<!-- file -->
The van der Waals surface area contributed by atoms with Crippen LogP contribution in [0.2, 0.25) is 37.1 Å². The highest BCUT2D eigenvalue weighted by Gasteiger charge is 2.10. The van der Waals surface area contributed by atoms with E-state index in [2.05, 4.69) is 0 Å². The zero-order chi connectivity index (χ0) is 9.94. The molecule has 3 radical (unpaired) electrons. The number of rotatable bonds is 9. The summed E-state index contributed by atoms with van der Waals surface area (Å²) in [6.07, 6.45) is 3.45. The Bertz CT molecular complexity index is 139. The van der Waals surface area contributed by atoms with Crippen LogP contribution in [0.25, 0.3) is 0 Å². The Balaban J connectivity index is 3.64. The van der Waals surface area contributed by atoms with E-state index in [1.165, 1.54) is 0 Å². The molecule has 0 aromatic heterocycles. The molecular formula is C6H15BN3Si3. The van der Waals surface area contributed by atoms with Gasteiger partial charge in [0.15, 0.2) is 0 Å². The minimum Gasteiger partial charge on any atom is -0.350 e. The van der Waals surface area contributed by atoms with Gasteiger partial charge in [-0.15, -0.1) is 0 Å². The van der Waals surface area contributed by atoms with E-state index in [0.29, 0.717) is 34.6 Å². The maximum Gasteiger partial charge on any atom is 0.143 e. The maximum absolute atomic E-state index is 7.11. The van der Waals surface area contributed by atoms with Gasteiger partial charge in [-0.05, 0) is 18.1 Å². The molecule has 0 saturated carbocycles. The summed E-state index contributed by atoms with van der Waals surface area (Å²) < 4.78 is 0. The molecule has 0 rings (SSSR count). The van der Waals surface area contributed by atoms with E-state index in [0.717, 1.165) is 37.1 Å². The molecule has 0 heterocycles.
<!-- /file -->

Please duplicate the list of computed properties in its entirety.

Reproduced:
The van der Waals surface area contributed by atoms with Crippen LogP contribution in [0.2, 0.25) is 37.1 Å². The highest BCUT2D eigenvalue weighted by Gasteiger charge is 2.10. The van der Waals surface area contributed by atoms with E-state index in [2.05, 4.69) is 0 Å². The zero-order chi connectivity index (χ0) is 9.94. The molecule has 3 radical (unpaired) electrons. The number of rotatable bonds is 9. The summed E-state index contributed by atoms with van der Waals surface area (Å²) in [6.07, 6.45) is 3.45. The Bertz CT molecular complexity index is 139. The van der Waals surface area contributed by atoms with Crippen LogP contribution in [0.25, 0.3) is 0 Å². The Balaban J connectivity index is 3.64. The van der Waals surface area contributed by atoms with E-state index in [1.165, 1.54) is 0 Å². The molecule has 0 aromatic heterocycles. The molecular formula is C6H15BN3Si3. The van der Waals surface area contributed by atoms with Gasteiger partial charge in [0.15, 0.2) is 0 Å². The minimum Gasteiger partial charge on any atom is -0.350 e. The van der Waals surface area contributed by atoms with Gasteiger partial charge in [-0.15, -0.1) is 0 Å². The van der Waals surface area contributed by atoms with E-state index in [0.29, 0.717) is 34.6 Å². The maximum Gasteiger partial charge on any atom is 0.143 e. The maximum absolute atomic E-state index is 7.11. The van der Waals surface area contributed by atoms with Gasteiger partial charge in [-0.05, 0) is 18.1 Å². The molecule has 0 saturated carbocycles. The summed E-state index contributed by atoms with van der Waals surface area (Å²) < 4.78 is 0. The molecule has 0 rings (SSSR count). The van der Waals surface area contributed by atoms with E-state index in [0.717, 1.165) is 37.1 Å². The molecule has 0 heterocycles.